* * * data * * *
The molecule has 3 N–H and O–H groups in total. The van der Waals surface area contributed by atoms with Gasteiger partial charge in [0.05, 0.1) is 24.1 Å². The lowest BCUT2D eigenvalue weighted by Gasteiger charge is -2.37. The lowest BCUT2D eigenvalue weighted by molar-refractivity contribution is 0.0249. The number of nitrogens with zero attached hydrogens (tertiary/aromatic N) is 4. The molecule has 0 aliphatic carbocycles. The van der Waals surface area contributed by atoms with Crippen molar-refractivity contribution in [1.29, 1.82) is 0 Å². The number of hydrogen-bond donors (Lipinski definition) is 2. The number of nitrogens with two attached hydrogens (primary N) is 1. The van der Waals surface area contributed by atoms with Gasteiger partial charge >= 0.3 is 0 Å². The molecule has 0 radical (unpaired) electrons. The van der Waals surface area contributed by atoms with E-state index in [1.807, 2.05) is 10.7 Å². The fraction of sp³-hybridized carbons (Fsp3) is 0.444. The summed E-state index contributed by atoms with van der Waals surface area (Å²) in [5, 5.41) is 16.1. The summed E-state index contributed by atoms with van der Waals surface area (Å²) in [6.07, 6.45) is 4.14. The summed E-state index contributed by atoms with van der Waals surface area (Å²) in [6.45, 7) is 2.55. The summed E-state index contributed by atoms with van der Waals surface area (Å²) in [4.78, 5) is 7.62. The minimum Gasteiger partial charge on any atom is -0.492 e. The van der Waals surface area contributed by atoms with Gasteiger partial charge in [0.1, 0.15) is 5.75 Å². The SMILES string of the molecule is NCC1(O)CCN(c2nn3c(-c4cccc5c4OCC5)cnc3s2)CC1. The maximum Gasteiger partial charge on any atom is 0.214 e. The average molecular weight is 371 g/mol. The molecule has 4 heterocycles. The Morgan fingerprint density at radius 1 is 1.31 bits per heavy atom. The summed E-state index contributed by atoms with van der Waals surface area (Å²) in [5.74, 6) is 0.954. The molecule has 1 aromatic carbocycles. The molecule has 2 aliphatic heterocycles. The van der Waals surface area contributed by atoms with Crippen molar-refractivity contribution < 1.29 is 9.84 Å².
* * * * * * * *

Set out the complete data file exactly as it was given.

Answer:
The molecule has 3 N–H and O–H groups in total. The van der Waals surface area contributed by atoms with Gasteiger partial charge in [0.05, 0.1) is 24.1 Å². The lowest BCUT2D eigenvalue weighted by Gasteiger charge is -2.37. The lowest BCUT2D eigenvalue weighted by molar-refractivity contribution is 0.0249. The number of nitrogens with zero attached hydrogens (tertiary/aromatic N) is 4. The molecule has 0 aliphatic carbocycles. The van der Waals surface area contributed by atoms with Crippen molar-refractivity contribution in [1.29, 1.82) is 0 Å². The number of hydrogen-bond donors (Lipinski definition) is 2. The number of nitrogens with two attached hydrogens (primary N) is 1. The van der Waals surface area contributed by atoms with Gasteiger partial charge >= 0.3 is 0 Å². The molecule has 0 radical (unpaired) electrons. The van der Waals surface area contributed by atoms with E-state index in [1.807, 2.05) is 10.7 Å². The fraction of sp³-hybridized carbons (Fsp3) is 0.444. The summed E-state index contributed by atoms with van der Waals surface area (Å²) in [5, 5.41) is 16.1. The summed E-state index contributed by atoms with van der Waals surface area (Å²) in [6.07, 6.45) is 4.14. The summed E-state index contributed by atoms with van der Waals surface area (Å²) in [6.45, 7) is 2.55. The summed E-state index contributed by atoms with van der Waals surface area (Å²) in [4.78, 5) is 7.62. The minimum Gasteiger partial charge on any atom is -0.492 e. The van der Waals surface area contributed by atoms with Gasteiger partial charge in [0.1, 0.15) is 5.75 Å². The SMILES string of the molecule is NCC1(O)CCN(c2nn3c(-c4cccc5c4OCC5)cnc3s2)CC1. The maximum Gasteiger partial charge on any atom is 0.214 e. The average molecular weight is 371 g/mol. The molecule has 4 heterocycles. The Morgan fingerprint density at radius 1 is 1.31 bits per heavy atom. The summed E-state index contributed by atoms with van der Waals surface area (Å²) in [5.74, 6) is 0.954. The molecule has 1 aromatic carbocycles. The molecule has 2 aliphatic heterocycles. The van der Waals surface area contributed by atoms with Crippen molar-refractivity contribution < 1.29 is 9.84 Å².